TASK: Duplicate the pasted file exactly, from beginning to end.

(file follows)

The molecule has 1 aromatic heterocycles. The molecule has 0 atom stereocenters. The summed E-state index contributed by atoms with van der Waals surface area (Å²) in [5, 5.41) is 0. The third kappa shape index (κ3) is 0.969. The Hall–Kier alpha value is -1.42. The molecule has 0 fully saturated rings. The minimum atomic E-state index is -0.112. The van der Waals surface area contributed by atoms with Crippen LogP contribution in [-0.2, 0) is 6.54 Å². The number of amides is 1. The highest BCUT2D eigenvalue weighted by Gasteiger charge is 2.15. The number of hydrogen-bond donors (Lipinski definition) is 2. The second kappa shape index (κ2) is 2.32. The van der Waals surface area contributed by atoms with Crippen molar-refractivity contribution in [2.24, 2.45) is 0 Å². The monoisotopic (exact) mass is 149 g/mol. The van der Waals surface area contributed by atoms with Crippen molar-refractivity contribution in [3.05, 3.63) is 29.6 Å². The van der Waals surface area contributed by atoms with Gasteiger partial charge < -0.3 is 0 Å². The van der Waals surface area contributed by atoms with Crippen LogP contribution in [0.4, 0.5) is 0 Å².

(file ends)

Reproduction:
The molecule has 1 aromatic heterocycles. The molecule has 0 atom stereocenters. The summed E-state index contributed by atoms with van der Waals surface area (Å²) in [5, 5.41) is 0. The third kappa shape index (κ3) is 0.969. The Hall–Kier alpha value is -1.42. The molecule has 0 fully saturated rings. The minimum atomic E-state index is -0.112. The van der Waals surface area contributed by atoms with Crippen LogP contribution in [-0.2, 0) is 6.54 Å². The number of amides is 1. The highest BCUT2D eigenvalue weighted by Gasteiger charge is 2.15. The number of hydrogen-bond donors (Lipinski definition) is 2. The second kappa shape index (κ2) is 2.32. The van der Waals surface area contributed by atoms with Crippen molar-refractivity contribution in [2.24, 2.45) is 0 Å². The monoisotopic (exact) mass is 149 g/mol. The van der Waals surface area contributed by atoms with Crippen molar-refractivity contribution in [3.05, 3.63) is 29.6 Å². The van der Waals surface area contributed by atoms with Gasteiger partial charge < -0.3 is 0 Å². The van der Waals surface area contributed by atoms with Crippen LogP contribution in [0.4, 0.5) is 0 Å².